Many believe that Shakespeare wrote a sequel to Love's Labour's Lost, now lost to the ages. Oregon Shakespeare Festival's Scott Kaiser has written one in its place, which imagines the reuniting of the four couples in 1918 Versailles following their forced separation during World War I. The young lovers are changed, and their relationships demand re-negotiation. We are giving this brilliant play an indoor studio production in our Westhoff black box theatre, featuring the same actors who played these parts in Love's Labour's Lost!
Four years of war have plagued Europe since the women left Navarre. Princess Isabelle and Katherine discuss the proposed armistice, which splits Navarre between France and Spain. The men return to Paris, and Dumaine requests to see Longaville, who is imprisoned. Maria vows to save Longaville; the men offer their lives for his release. Emmanuel Laniere — Rosaline in disguise — reads a letter from Berowne, hiding as he enters with Jaquenetta. Overhearing Berowne confess his love, "Laniere" reveals himself. Laniere pleads with the women to negotiate peace. Katherine reveals her engagement; the women voice concern that her ring was purchased with money from arms sales, convincing Katherine to return it and ask Dumaine to stop selling weapons. Costard recognizes Rosaline, giving her a newspaper clipping that he has carried for her. Maria encourages Isabelle to support Ferdinand's cause, Rosaline to reveal herself to Berowne, and Katherine to return the ring. Jaquenetta reveals that her baby was Costard's, but she miscarried; Costard cannot forgive her. Katherine asks Dumaine to stop selling arms; he refuses. Rosaline reveals herself to Berowne; he cannot forgive her. Ferdinand explains to Isabelle the men's oath to save Longaville. She explains that if they marry, she can negotiate with her brother to restore Navarre; Ferdinand refuses. Maria announces the armistice will be signed at one o'clock, and prisoners freed. Ferdinand has signed away Navarre. Dumaine will stop selling arms. Each couple confesses their love. As the clock strikes one, all have achieved some sense of peace.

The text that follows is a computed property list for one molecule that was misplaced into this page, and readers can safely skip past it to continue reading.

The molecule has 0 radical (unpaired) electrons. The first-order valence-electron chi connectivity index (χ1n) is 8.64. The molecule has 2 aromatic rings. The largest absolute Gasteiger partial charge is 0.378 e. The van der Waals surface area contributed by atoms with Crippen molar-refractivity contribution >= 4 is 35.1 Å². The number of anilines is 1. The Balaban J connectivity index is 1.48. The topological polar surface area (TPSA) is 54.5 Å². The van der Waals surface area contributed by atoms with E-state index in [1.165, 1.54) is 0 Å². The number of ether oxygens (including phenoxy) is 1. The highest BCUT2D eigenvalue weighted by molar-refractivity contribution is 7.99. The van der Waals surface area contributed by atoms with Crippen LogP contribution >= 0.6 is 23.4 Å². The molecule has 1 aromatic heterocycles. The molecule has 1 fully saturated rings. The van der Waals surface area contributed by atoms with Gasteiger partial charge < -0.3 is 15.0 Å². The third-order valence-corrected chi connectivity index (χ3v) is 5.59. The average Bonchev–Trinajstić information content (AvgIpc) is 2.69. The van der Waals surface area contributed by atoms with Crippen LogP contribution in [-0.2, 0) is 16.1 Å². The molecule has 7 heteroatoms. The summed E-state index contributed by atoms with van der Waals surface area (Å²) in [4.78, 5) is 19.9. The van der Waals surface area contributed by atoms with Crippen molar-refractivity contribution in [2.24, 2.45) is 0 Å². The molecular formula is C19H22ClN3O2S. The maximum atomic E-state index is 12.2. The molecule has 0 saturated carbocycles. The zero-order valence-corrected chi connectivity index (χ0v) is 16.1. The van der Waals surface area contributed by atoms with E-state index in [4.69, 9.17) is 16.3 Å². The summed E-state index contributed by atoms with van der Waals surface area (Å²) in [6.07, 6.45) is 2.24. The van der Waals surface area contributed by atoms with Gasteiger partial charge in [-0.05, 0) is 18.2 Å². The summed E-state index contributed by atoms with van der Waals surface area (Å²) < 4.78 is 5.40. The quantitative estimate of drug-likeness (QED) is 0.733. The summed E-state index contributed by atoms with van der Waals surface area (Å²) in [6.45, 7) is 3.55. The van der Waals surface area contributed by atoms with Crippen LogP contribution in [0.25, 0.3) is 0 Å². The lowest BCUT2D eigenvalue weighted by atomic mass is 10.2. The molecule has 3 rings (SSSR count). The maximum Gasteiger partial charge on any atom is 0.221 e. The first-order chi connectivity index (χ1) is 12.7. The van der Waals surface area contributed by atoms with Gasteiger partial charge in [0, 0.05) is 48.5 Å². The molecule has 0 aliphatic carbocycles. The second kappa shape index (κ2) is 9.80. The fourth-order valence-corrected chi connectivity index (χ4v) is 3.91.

Stiller, Patricia S. “‘Stiller: A winning sequel to Love’s Labour’s Lost.” Rev. of Love’s Labour’s Won, by Scott Kaiser. The Pantagraph 21 July 2015. Web. 9 October 2015.